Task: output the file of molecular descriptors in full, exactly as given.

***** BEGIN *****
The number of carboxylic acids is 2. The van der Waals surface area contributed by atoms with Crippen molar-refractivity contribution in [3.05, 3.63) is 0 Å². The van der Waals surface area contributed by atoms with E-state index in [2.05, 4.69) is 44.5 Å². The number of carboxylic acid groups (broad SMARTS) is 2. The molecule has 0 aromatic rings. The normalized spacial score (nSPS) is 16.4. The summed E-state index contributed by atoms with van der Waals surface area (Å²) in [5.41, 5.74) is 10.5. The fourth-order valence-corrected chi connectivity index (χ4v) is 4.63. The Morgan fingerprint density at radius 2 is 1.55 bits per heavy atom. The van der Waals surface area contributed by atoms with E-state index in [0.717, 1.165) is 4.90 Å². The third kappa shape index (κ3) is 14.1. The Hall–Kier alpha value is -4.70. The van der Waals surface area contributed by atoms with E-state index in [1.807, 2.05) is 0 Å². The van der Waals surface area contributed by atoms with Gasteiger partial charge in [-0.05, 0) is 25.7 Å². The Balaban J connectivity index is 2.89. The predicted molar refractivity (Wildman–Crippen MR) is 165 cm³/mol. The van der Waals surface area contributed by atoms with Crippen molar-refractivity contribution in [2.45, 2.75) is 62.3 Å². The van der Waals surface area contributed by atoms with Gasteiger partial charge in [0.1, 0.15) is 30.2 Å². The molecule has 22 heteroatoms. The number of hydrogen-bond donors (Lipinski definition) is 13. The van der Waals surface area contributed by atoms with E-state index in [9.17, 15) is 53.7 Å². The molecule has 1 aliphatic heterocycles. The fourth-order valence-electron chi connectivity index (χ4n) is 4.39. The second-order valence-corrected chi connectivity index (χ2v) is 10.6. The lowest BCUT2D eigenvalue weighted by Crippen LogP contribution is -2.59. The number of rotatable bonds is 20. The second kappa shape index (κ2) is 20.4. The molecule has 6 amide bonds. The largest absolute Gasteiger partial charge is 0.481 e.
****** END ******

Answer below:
The number of carboxylic acids is 2. The van der Waals surface area contributed by atoms with Crippen molar-refractivity contribution in [3.05, 3.63) is 0 Å². The van der Waals surface area contributed by atoms with E-state index in [2.05, 4.69) is 44.5 Å². The number of carboxylic acid groups (broad SMARTS) is 2. The molecule has 0 aromatic rings. The normalized spacial score (nSPS) is 16.4. The summed E-state index contributed by atoms with van der Waals surface area (Å²) in [5.41, 5.74) is 10.5. The fourth-order valence-corrected chi connectivity index (χ4v) is 4.63. The Morgan fingerprint density at radius 2 is 1.55 bits per heavy atom. The van der Waals surface area contributed by atoms with E-state index in [0.717, 1.165) is 4.90 Å². The third kappa shape index (κ3) is 14.1. The Hall–Kier alpha value is -4.70. The van der Waals surface area contributed by atoms with E-state index in [1.807, 2.05) is 0 Å². The van der Waals surface area contributed by atoms with Gasteiger partial charge in [-0.05, 0) is 25.7 Å². The Balaban J connectivity index is 2.89. The predicted molar refractivity (Wildman–Crippen MR) is 165 cm³/mol. The van der Waals surface area contributed by atoms with Crippen molar-refractivity contribution in [2.45, 2.75) is 62.3 Å². The van der Waals surface area contributed by atoms with Gasteiger partial charge in [0.1, 0.15) is 30.2 Å². The molecule has 22 heteroatoms. The number of hydrogen-bond donors (Lipinski definition) is 13. The van der Waals surface area contributed by atoms with E-state index in [9.17, 15) is 53.7 Å². The molecule has 1 aliphatic heterocycles. The fourth-order valence-electron chi connectivity index (χ4n) is 4.39. The second-order valence-corrected chi connectivity index (χ2v) is 10.6. The lowest BCUT2D eigenvalue weighted by Crippen LogP contribution is -2.59. The number of rotatable bonds is 20. The second kappa shape index (κ2) is 20.4. The molecule has 6 amide bonds. The largest absolute Gasteiger partial charge is 0.481 e.